Thus, Stonewall's campaign is not unlawful nor is it extremist. The decision of what happens to homophobic fans is ultimately based on the Football Association, and whether for or against the campaign, their decision will remain legally correct.
I broadly accept my opponent's definitions but should like to make it clear that heterophobia is very real, as any straight couple who has walked down Old Compton Street in Soho, London will attest: it is not nice to have groups of homosexual men shout "fvck off breeders" at you from the doorways of gay bars as you pass by on your way to Chinatown.
But you don't have to take my word for it, if you click the link to a gay forum at the foot of this argument, you will find that many gay people admit to be heterophobic. That said, just like most straight people aren't homophobic, I'm sure most gay people aren't heterophobic.
Regarding my previous use of the word "disability": I should have been more specific and indicated that I was referring only to male homosexuals. Typically, homosexual men suffer from impaired eye-hand coordination and reduced spatial awareness which is why they aren't, and have never been, any Formula 1 racing drivers, for instance. Indeed, the list of the ten most famous gay sportsmen worldwide, past and present, reproduced hereunder, contains very few household names.
1. Tom Daley - diver
2. Justin Fashanu - footballer
3. Gareth Thomas - rugby player
4. Thomas Hitzlsperger - footballer
5. Michael Sam - American football player
6. Greg Louganis - diver
7. Donal Og Cusack - hurling player
8. John Amaechi - basketball player
9. Steven Davies - cricketer
10. Robbie Rogers - footballer
Moving on to my opponent's argument that the Football Association (the governing body of English football) is entitled to persecute fans with a sense of humour who do not employ politically correct parlance, I agree, but they have done so only under heavy pressure from homosexual activists, and that's a shame.
You see, one can watch football matches on TV for free but every week millions fans spend a lot of money going to watch their teams play live. Part of the reason for this is the electric atmosphere created when tens of thousands of fans join together and sing songs that inspire their own team by humiliating and intimidating the opposing fans and players. This is a fundamental element of the occasion, and a major part of the enjoyment.
For example, Liverpool is a city that has a high rate of unemployment, where many people sign on at the dole every two weeks to get their benefit payments, but their fans are very proud of their team and sing "Walk on, walk on, with hope in your hearts and you'll never walk alone." However, opposing fans sing the same tune back to them with the words changed to "Sign on, sign on, with hope in your hearts, but you'll never get a job." That's quite funny but also very unkind, isn't it? But should it be outlawed? No.
Similarly, Arsenal's local rival are Tottenham Hotspur. Many of the Tottenham fans are Jewish and at derby matches the Arsenal fans chant "We hate Yiddos and we hate Yiddos, we hate Yiddos and we hate Yiddos (repeat), Yiddos, Yiddos, Yiddos, Yiddos!" Anti-Semitic? Possibly, but it is all meant in jest and even the Tottenham fans, who call themselves Yiddos, by the way, don't want the song banned.
No, it's only a hard core of militant gay activists (who probably only watch football because they like leering at men in shorts) that are campaigning for certain chants to be outlawed. Unfortunately, they have so far been very successful but it's not too late to stop any further interference with the fans' enjoyment of the "beautiful game".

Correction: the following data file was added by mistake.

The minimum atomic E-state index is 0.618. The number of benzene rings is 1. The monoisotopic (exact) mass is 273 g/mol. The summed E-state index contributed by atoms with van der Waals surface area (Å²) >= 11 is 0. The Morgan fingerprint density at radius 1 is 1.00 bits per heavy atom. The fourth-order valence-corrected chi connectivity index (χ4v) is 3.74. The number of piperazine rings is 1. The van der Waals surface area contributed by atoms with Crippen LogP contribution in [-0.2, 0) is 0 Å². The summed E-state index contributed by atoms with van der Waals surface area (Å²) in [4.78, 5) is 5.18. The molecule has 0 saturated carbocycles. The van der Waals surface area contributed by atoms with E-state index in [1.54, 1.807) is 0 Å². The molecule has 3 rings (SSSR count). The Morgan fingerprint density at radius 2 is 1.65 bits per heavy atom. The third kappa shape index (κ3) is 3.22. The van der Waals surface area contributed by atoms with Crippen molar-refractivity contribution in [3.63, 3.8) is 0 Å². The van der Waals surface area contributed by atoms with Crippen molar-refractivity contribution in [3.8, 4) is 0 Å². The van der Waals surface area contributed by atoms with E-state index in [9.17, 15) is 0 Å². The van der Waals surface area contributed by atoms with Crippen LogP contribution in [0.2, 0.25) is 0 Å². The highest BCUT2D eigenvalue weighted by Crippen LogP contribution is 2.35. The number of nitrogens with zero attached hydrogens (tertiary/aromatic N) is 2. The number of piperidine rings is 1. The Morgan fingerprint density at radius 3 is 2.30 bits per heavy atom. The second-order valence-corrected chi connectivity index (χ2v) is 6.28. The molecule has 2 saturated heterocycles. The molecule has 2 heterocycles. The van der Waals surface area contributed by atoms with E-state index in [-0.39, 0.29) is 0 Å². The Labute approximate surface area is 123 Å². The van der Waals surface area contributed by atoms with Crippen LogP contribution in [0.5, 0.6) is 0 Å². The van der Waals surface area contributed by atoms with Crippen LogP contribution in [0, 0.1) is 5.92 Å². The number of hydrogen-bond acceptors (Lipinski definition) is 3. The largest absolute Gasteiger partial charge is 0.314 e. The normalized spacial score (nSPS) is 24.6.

I would like to quickly apologize for the first two broken links listed in my sources. If you click on them, then copy and paste the url from there, it should take you to the original site.
Moving along, to respond to my opponent, even if Heterophobia is indeed a tangible mindset, its existence is irrelevent to the issue of homophobic comments being disbanded from soccer games. Also irrelevent is my opponent's assertion that homosexual males are inherently impaired in some form or another.
My opponent has essentially conceded that the Football Association's decision, by motivation of the Stonewall campaign, is not legally infringing upon any rights, nor is it acting in a manner that is "wholly unwarranted". The remainder of the debate, therefore, will focus on my opponent's perception that since some taunts are allowed, homophobic taunts should be allowed as well.
I will not argue on behalf of Stonewall's position, nor will I try to explain the logic behind their reasoning. I will say, however, that they have the freedom to criticize an aspect of the game if they feel it is infringing upon the identities of individuals involved--in this case, the identities of homosexuals. Again, what becomes of their campaign is up to the Football Association.
Providing my personal two cents, I do not believe that Stonewall speaking against homophobic behavior is necessarily extremist. Campaigning for a civil envirmonment in which individuals are not subjected to verbal abuse seems like a reasonable cause. However, my opponent is under the impression that since Stonewall is supposedly the only group speaking against verbal abuse, they are therefore extreme in their actions. Would my opponent therefore say that, similarly, if three children are being bullied, and out of the three, only one child speaks up, that child is behaving in an irrational, extremist way? If the other two children are either content or too afraid to speak out against their condition, then that is not the fault nor the concern of the third child who did choose to say something.
The same goes for the unemployed individuals who are taunted. If they are content and even mutually enthusiastic about the taunts, as it appears to be based on what my opponent has described, then that is the condition that have chosen to accept. I understand that sports incur excitable behavior that may involve taunts and jeers, but it is all in the spirit of the game--the key, however, is that the spirit of the game is mutually shared by all parities involved. If one party becomes discontent with the environment, that's when the spirit falters. Clearly, homosexual individuals did not feel that the taunts they were receiving were of good-nature. Therefore, that became reason for Stonewall to begin their campaign.
But regardless the reasons behind Stonewall's campaign, ultimately, whether pushed by anti-homophobic advocates or not, Stonewall's campaign is justified and allowable based on the decision of the Football Association.
Thanks again to my opponent for the debate.